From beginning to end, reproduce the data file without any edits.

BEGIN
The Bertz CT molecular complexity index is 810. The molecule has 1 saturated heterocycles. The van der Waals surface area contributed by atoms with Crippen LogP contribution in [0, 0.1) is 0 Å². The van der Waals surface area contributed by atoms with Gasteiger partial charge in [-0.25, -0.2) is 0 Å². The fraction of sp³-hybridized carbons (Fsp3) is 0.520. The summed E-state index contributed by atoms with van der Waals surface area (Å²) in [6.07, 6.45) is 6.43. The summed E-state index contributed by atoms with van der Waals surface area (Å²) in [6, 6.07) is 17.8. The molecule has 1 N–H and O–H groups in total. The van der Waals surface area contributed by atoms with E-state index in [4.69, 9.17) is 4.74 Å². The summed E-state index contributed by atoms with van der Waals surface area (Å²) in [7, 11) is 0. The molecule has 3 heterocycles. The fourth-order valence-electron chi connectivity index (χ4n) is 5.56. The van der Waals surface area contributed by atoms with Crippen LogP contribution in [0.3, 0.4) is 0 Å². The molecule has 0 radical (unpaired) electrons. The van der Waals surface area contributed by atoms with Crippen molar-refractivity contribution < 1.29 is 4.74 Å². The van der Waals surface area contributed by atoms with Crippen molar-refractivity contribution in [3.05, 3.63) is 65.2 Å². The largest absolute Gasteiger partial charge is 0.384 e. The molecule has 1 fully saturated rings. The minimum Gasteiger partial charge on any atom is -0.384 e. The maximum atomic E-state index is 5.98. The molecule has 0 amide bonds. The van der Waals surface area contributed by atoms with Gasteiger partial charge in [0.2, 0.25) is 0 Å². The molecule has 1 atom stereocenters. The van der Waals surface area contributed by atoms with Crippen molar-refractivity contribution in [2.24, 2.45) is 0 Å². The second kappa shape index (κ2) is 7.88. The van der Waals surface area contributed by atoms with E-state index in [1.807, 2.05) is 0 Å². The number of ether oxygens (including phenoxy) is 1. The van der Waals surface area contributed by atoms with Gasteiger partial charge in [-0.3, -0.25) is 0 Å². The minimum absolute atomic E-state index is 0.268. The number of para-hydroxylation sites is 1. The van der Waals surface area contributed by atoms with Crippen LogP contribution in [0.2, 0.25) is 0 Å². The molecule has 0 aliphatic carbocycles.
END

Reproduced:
The Bertz CT molecular complexity index is 810. The molecule has 1 saturated heterocycles. The van der Waals surface area contributed by atoms with Crippen LogP contribution in [0, 0.1) is 0 Å². The van der Waals surface area contributed by atoms with Gasteiger partial charge in [-0.25, -0.2) is 0 Å². The fraction of sp³-hybridized carbons (Fsp3) is 0.520. The summed E-state index contributed by atoms with van der Waals surface area (Å²) in [6.07, 6.45) is 6.43. The summed E-state index contributed by atoms with van der Waals surface area (Å²) in [6, 6.07) is 17.8. The molecule has 1 N–H and O–H groups in total. The van der Waals surface area contributed by atoms with E-state index in [4.69, 9.17) is 4.74 Å². The summed E-state index contributed by atoms with van der Waals surface area (Å²) in [7, 11) is 0. The molecule has 3 heterocycles. The fourth-order valence-electron chi connectivity index (χ4n) is 5.56. The van der Waals surface area contributed by atoms with Crippen LogP contribution in [0.3, 0.4) is 0 Å². The molecule has 0 radical (unpaired) electrons. The van der Waals surface area contributed by atoms with Crippen molar-refractivity contribution < 1.29 is 4.74 Å². The van der Waals surface area contributed by atoms with Crippen molar-refractivity contribution in [3.05, 3.63) is 65.2 Å². The largest absolute Gasteiger partial charge is 0.384 e. The molecule has 1 fully saturated rings. The minimum Gasteiger partial charge on any atom is -0.384 e. The maximum atomic E-state index is 5.98. The molecule has 0 amide bonds. The van der Waals surface area contributed by atoms with Gasteiger partial charge in [0.2, 0.25) is 0 Å². The molecule has 1 atom stereocenters. The van der Waals surface area contributed by atoms with Crippen molar-refractivity contribution in [2.24, 2.45) is 0 Å². The second kappa shape index (κ2) is 7.88. The van der Waals surface area contributed by atoms with E-state index in [1.807, 2.05) is 0 Å². The number of ether oxygens (including phenoxy) is 1. The van der Waals surface area contributed by atoms with Gasteiger partial charge in [-0.3, -0.25) is 0 Å². The minimum absolute atomic E-state index is 0.268. The number of para-hydroxylation sites is 1. The van der Waals surface area contributed by atoms with Crippen LogP contribution in [0.2, 0.25) is 0 Å². The molecule has 0 aliphatic carbocycles.